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The Archaeology of EthnogenesisRace and Sexuality in Colonial San Francisco$
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Barbara L. Voss

Print publication date: 2015

Print ISBN-13: 9780813061252

Published to Florida Scholarship Online: September 2015

DOI: 10.5744/florida/9780813061252.001.0001

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Consuming Practices

Consuming Practices


(p.233) 9 Consuming Practices
The Archaeology of Ethnogenesis

Barbara L. Voss

University Press of Florida

Meal sharing and food consumption were symbolic as well as functional practices for the Spanish-colonial residents of the Presidio of San Francisco. The diet and cuisine of the settlers is reconstructed through historical research (memoires, requisitions, and invoices), zooarchaeology (animal bone and shell) and archaeobotany (preserved plant specimens). The results showed that colonial settlers relied heavily on beef, supplementing their diet with chickens, sheep, goat, and wild game. However, shellfish, which was easily available on the local bayshore, was not widely eaten. Wheat, corn, and beans were supplemented by some edible wild plants. Ceramic analysis indicates that most foods were prepared for households or other small social groups. The military settlers shared a common practice of preparing liquid based foods such stews, soups, gruels, and atoles.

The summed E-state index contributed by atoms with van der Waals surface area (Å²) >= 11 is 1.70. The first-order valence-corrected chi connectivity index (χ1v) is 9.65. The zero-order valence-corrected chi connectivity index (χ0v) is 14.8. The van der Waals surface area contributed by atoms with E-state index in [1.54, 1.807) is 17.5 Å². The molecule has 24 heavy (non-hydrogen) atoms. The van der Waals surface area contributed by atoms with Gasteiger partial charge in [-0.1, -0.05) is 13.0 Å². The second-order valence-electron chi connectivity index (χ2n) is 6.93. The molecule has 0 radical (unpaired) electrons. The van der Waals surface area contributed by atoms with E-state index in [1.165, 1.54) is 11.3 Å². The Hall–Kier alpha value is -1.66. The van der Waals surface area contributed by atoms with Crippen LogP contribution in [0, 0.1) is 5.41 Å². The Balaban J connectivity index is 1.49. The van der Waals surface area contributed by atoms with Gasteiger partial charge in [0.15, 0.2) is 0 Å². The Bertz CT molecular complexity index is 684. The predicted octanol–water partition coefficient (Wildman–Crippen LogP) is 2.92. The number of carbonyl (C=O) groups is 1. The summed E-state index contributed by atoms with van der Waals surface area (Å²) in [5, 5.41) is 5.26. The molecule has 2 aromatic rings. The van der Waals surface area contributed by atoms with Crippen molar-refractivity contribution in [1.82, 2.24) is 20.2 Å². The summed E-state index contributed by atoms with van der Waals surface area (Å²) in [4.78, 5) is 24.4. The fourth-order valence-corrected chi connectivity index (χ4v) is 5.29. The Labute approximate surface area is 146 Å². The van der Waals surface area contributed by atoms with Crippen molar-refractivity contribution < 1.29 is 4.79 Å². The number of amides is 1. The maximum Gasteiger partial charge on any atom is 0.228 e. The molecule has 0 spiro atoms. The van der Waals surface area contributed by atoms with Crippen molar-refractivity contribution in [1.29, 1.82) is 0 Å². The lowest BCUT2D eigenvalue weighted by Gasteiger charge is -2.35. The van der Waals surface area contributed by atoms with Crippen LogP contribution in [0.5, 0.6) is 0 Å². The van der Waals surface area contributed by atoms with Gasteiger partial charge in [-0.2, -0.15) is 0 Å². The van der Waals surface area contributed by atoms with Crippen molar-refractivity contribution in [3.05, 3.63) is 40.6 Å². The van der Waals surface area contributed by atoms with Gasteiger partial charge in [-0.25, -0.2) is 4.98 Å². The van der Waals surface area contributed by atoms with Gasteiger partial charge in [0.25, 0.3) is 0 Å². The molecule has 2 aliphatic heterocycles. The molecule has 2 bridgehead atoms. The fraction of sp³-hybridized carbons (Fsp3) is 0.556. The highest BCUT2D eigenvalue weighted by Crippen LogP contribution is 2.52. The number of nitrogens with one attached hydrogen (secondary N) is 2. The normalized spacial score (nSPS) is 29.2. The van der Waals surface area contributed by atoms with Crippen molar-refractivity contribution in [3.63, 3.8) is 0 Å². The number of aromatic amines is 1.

Keywords:   Spanish-colonial, diet, cuisine, archaeobotany, zooarchaeology, ceramic analysis, foodways

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